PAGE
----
Like opera itself, most opera houses are big. Then there is the Florence
Gould Theater, in the basement of San Francisco's Legion of Honor. It
seats 300 (against the War Memorial's 3,000), with a bare-bones stage
of 25 feet by 21 feet (the Opera House stage is 134' wide, 84' deep).
Built in 1924, eight years before "Tosca" inaugurated the War Memorial,
the Gould - a round, white structure, by chance an opulent, but postage-stamp
version of Berlin's Komische Oper - serves well Donald Pippin's Pocket
Opera and that company's brilliant miniatures.
But now, in this Louis XVI-style jewel box, something big and daring and
quite wonderful is taking place: the San Francisco Lyric Opera's youthful,
talented, and very BIG romp of "Carmen," with a cast of 50 (fifty).
To continue in the statistical mode: that's one cast member for every
six in the audience... and yet, we are not talking about a Guinness
Record type of stuffing phone booths. No, the subject at hand is an
exceedingly enjoyable performance of "Carmen," opera seen and heard
with a lasting smile on the face.
"Carmen" happens to be the most frequently performed work in all opera,
and so it is a completely exposed one. Most of the audience is humming
along - some silently, some not - the Toreador Song and the other "big
numbers." Barnaby Palmer, the Lyric Opera's very young music director
met all challenges of size, familiarity, expectations and - in some cases
- ennui by conducting a musical crackerjack of a performance: vibrant,
steady, consistent, beautifully balanced.
Palmer's singers did him proud, but his greater achievement was in
selecting, seating and conducting a tiny, very young orchestra that was
blazing through the night. Yes, seating is an issue: the Gould has no
pit, so 15 musicians are squeezed into the theater's first three rows -
and tickets are sold in the fourth row, inches away from the conductor
and the musicians, albeit at half price and with a warning of "limited
Concertmaster Wenyi Shih is also the violin section itself, but for
the able support from Erin Benim. Violas - important in "Carmen" - are
represented (warmly and powerfully) by Marcel Demperli all by himself.
Codrut Birsan's synthesizer takes care of percussion and much else
besides; Carla Eckholm's bassoon solo in the Act 2 Prelude, and Michelle
Caimotto's flute in the Act 3 Prelude were especially appealing.
At the risk of sounding sexist, ageist or beauty-ist, the observation
is unavoidable that Lyric Opera employs (most likely, for peanuts) young
and handsome singers in a proportion far superior to big, famous companies.
The truth must be told: opera goes better with such beautiful, fiery
singing actresses as Ariela Morgenstern in the title role, Sarah Macbride
as Micaela, the explosive Anja Strauss as Frasquita, and Katherine Growden
Carmen had a tough time choosing between Don Jose and Escamillo, based
on looks alone. Christopher Campbell had a more mature (but nifty) look,
while Zachary Gordin's bull-fighter seemed ready for the prom or the
homecoming game. The smugglers and soldiers were good looking, the
revolting cigaret-makeresses attractive to a fault and strong, and the
children of the Golden Gate Boys Choir all above average.
As far as singing goes, the ensemble performance held throughout.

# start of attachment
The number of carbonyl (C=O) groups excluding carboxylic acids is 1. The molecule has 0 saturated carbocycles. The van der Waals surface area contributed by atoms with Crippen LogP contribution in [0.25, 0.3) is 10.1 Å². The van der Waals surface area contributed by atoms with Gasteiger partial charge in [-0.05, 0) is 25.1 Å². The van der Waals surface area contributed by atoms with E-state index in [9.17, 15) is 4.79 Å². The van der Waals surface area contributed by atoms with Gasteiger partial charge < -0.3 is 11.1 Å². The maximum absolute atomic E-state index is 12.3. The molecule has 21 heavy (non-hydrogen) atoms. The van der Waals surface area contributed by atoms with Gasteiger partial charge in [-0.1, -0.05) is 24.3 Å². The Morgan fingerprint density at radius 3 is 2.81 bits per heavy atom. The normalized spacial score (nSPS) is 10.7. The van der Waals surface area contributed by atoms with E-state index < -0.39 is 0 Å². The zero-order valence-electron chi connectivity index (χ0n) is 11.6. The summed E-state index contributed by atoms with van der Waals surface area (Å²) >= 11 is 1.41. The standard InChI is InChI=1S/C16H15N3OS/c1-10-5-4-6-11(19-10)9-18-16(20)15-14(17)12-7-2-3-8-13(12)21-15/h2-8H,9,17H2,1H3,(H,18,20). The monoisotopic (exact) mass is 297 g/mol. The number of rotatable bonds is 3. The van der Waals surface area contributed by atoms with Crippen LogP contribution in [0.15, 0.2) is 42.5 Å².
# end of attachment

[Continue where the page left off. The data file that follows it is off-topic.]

Individually, Morgenstern supported her dramatic channeling of Carmen
musically as well, except for going slightly flat in recitatives.
Macbride, while being an exemplary Micaela, milked her big moments at
the cost of sticking out a bit much, with momentary lapses into trying
to blow the walls down.
Gordin's Escamillo was a heroic performance: maximum effectiveness
with a minimal voice; clearly my first toreador employing Sprechstimme.
Campbell's Don Jose, on the other hand, provided the biggest, finest
voice in the cast - a budding heldentenor and a prominent lyric singer
- while his acting left much to be desired: seldom will you see a powerful
singer less comfortable on stage.
Awards are due to stage director Heather Carolo and stage manager Julian
Leiserson, who handled three hours of extreme crowding without a single
collision, and successfully choreographed "vertical" dance numbers for
Gypsies and smugglers, who pretty much danced in place, no alternative
being available. Jean-Francois Revon's modest, economic sets could be
called "schematic" or "evocative," best exemplified by a free-standing
door frame at one point. Kudos to the director and David Ransom's
lighting design for refraining from dimming the lights every time the
"fate theme" is heard - a most annoying habit in many productions.
To repeat: nits and all, it all came together, for a fun, entertaining,
dramatic, musically appealing performance, all the more impressive when
looking at the facts. It's a remarkable company, the NEW, reconstituted
SF Lyric, producing operas on a professional level, on an annual budget
of $250,000 (vs. the SF Opera's $54 million); it stages four operas,
in 16 performances - coincidentally the same number as the much larger
Opera Colorado produces, a company with a new, $92 million theater.
The Lyric has the lowest prices around, ranging from $15 to $28 (vs.
Opera San Jose's least expensive seats, for$65), and the company treats
children to free tickets. Unlike any other company in the Bay Area,
where one recognizes the same people at performances, at the Lyric,
they are almost all "strangers" - meaning the company is bringing in new
audiences. Performance after performance is sold out, as music lovers
are beginning to discover what the Lyric's Simon Palmer likes to call
the city's "other opera company."
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